It's all about "on average", but there's a massive range. One Samoan I used to play with was 6'6, 21 stone and was the fasted player on our team. Certainly wouldn't want to put him up against 99.9% of women, but I'd say 99% of men would struggle to stop that magnificent bastard in full flow too. He flattened me many, many times.

There are freakishly large, strong and fast women, as there are with men. I'm not sure how many fit, strong transsexuals are looking to play women's rugby at a decent level, the drug therapies tend to not be great for your health, but I can't imagine it's a particularly large number. hence why simplistic rules based on supposed assertions of science are frequently a mess.

This area is a minefield and gender is a much, much more fluid concept for folks in their teens today vs even folks 20 years older than them. It very much reminds me of the rampant homophobia pre-90s. I suspect it'll end up in the same place in 20 years time where people end up saying "Yeah, fuck it, whatever, call yourself what you like".

With all that said, that too low a barrier an entry to women's rugby is undeniably a problem. Saying "This week, I'm a woman and therefore in the women's team" is definitely something that needs to have some level of controls around. Just don't know how common a problem it is. Nor am I particularly certain that hard and fast rules help much with right now if it's not a common occurrence.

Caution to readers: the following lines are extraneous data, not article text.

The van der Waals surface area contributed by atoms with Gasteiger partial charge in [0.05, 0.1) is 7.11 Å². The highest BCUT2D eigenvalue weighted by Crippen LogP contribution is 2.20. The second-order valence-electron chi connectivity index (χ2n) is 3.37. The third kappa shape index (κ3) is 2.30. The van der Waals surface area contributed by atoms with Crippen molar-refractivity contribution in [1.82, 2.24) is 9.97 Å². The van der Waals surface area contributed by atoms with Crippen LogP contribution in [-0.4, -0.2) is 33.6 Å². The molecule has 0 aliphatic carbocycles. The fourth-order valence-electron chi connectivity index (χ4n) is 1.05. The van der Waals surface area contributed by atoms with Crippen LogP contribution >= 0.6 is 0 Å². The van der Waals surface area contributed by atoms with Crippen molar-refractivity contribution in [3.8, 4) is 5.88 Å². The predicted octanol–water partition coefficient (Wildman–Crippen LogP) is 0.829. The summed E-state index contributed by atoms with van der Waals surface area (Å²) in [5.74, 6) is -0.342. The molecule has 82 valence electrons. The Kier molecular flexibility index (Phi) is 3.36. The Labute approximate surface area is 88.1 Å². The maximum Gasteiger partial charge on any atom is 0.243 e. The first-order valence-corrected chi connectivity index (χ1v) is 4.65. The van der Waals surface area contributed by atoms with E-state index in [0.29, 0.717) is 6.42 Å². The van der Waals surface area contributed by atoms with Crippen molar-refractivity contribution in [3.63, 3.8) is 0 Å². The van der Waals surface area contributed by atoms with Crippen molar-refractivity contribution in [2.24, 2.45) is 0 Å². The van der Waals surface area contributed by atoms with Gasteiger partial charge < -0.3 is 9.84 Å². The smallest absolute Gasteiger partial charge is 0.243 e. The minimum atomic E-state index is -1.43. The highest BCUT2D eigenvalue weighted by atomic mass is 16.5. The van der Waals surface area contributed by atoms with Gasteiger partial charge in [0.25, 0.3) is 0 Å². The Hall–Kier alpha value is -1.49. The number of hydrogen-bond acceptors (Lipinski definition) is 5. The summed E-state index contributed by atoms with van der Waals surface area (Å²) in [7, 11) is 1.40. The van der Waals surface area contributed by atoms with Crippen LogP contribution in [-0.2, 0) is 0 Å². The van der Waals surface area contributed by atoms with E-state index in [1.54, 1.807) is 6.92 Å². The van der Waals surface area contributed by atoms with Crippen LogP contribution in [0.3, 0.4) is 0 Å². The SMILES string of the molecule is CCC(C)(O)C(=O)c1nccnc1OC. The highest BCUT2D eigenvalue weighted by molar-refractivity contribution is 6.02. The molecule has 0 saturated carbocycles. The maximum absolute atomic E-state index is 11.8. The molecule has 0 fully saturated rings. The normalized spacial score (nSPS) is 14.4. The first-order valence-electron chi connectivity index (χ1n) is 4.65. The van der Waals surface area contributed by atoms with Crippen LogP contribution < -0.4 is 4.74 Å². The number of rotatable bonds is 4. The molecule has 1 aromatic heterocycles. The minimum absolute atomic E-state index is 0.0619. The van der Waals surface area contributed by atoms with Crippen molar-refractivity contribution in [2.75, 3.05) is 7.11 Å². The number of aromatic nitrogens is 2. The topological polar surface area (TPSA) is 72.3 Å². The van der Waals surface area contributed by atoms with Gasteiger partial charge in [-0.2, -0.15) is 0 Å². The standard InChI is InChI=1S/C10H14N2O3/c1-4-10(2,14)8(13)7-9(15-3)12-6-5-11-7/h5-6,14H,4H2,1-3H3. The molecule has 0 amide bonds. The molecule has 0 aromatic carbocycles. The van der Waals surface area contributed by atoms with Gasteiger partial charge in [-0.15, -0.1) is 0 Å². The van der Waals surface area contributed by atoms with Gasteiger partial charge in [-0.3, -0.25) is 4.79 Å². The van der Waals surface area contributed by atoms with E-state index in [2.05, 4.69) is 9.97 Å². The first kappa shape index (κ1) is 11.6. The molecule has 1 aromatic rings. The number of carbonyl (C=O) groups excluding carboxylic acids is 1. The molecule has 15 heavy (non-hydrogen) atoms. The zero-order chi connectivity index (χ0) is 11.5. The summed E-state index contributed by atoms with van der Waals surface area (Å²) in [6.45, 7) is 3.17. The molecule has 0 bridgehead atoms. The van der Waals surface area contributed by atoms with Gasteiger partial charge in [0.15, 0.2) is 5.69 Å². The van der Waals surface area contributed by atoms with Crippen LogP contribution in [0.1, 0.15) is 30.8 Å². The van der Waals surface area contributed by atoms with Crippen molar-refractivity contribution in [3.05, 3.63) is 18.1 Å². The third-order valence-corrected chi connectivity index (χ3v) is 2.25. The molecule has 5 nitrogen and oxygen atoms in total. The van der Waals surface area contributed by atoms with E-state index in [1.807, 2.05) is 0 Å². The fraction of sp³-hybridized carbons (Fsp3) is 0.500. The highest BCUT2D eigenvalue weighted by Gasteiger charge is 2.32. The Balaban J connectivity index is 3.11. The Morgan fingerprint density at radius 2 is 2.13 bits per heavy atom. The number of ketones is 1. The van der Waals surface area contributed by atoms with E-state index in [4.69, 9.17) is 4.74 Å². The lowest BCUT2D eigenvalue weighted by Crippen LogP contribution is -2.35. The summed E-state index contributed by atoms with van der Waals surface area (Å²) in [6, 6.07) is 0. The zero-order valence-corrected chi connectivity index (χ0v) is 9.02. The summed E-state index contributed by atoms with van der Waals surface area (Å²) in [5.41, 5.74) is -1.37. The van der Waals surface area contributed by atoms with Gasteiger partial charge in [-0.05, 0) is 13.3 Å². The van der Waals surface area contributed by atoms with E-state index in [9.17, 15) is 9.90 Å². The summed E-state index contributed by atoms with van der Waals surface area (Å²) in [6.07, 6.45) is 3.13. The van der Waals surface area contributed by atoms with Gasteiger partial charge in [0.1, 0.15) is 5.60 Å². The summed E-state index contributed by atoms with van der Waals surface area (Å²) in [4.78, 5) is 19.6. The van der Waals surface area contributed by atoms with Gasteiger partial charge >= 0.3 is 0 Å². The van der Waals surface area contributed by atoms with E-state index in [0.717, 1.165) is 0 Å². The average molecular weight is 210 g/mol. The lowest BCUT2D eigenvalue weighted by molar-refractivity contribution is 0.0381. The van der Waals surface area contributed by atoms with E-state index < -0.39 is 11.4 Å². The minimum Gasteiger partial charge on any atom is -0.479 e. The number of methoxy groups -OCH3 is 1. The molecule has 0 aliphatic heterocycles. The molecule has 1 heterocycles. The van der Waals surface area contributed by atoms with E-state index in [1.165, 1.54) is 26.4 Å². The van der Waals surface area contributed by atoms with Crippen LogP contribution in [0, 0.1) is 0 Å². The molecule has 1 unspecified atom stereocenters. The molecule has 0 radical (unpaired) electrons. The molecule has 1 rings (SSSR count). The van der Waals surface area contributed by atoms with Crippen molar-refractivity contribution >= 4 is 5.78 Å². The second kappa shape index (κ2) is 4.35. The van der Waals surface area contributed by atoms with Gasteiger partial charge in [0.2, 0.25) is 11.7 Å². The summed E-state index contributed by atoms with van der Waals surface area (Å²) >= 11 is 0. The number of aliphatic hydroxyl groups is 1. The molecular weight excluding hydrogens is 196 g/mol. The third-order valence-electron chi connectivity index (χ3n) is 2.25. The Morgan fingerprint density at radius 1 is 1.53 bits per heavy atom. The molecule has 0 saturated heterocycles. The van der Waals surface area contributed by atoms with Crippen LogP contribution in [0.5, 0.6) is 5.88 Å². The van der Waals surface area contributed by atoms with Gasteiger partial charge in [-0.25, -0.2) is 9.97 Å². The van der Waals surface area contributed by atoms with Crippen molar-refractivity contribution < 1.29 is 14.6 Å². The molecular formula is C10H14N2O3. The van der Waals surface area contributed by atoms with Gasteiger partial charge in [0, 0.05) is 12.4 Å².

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You know that gender isn't that simple? Firstly that a lot of the boundaries between sexes are social, rather than biological differences, and secondly, even the biological boundaries aren't massively clear sometimes, e.g. males with XX chromosomes, people with XXY chromosomes, girls with only one X chromosome:
https://www.nhs.uk/conditions/differences-in-sex-development/

Those conditions tend to be relatively rate (e.g. males with XX chromosomes is at a rate of only 1:20,000), but they absolutely do happen, to pretend they don't is very much ignoring the science.

And of course, scientifically speaking, male and female humans are remarkably similar in the animal world.

The but "men are bigger than women" thing isn't even fully consistent (e.g. my mother in law is 6ft tall). The average Dutch woman is 5'6, the average Filipino Man is 5'4. Why the enormous difference? Mostly sociological and local environmental, the average South Korean is almost 6 inches taller than 100 years ago and are on track to be taller than the average American in the next 30 years or so if current trends continue. Ugandans are getting shorter at a fairly rapid clip.


It's all about "on average", but there's a massive range. One Samoan I used to play with was 6'6, 21 stone and was the fasted player on our team. Certainly wouldn't want to put him up against 99.9% of women, but I'd say 99% of men would struggle to stop that magnificent bastard in full flow too. He flattened me many, many times.